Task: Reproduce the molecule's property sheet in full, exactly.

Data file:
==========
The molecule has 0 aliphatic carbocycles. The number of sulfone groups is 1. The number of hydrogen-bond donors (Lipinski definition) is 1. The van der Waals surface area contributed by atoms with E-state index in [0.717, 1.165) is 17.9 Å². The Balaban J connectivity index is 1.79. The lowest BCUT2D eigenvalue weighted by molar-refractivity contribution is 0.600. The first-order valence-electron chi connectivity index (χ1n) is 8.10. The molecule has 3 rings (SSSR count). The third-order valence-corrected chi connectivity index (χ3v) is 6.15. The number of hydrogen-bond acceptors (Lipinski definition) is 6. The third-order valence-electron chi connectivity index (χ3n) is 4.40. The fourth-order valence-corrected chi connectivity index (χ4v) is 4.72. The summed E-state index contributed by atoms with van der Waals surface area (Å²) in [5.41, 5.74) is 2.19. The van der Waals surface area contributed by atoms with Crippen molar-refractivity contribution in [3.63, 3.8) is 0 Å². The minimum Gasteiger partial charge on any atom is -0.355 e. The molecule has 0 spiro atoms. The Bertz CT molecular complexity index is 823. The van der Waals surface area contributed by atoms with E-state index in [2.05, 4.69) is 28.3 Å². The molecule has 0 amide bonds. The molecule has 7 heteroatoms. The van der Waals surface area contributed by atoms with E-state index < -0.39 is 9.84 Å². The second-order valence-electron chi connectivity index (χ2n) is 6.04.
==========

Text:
The molecule has 0 aliphatic carbocycles. The number of sulfone groups is 1. The number of hydrogen-bond donors (Lipinski definition) is 1. The van der Waals surface area contributed by atoms with E-state index in [0.717, 1.165) is 17.9 Å². The Balaban J connectivity index is 1.79. The lowest BCUT2D eigenvalue weighted by molar-refractivity contribution is 0.600. The first-order valence-electron chi connectivity index (χ1n) is 8.10. The molecule has 3 rings (SSSR count). The third-order valence-corrected chi connectivity index (χ3v) is 6.15. The number of hydrogen-bond acceptors (Lipinski definition) is 6. The third-order valence-electron chi connectivity index (χ3n) is 4.40. The fourth-order valence-corrected chi connectivity index (χ4v) is 4.72. The summed E-state index contributed by atoms with van der Waals surface area (Å²) in [5.41, 5.74) is 2.19. The van der Waals surface area contributed by atoms with Crippen molar-refractivity contribution in [3.63, 3.8) is 0 Å². The minimum Gasteiger partial charge on any atom is -0.355 e. The molecule has 0 spiro atoms. The Bertz CT molecular complexity index is 823. The van der Waals surface area contributed by atoms with E-state index in [2.05, 4.69) is 28.3 Å². The molecule has 0 amide bonds. The molecule has 7 heteroatoms. The van der Waals surface area contributed by atoms with E-state index < -0.39 is 9.84 Å². The second-order valence-electron chi connectivity index (χ2n) is 6.04.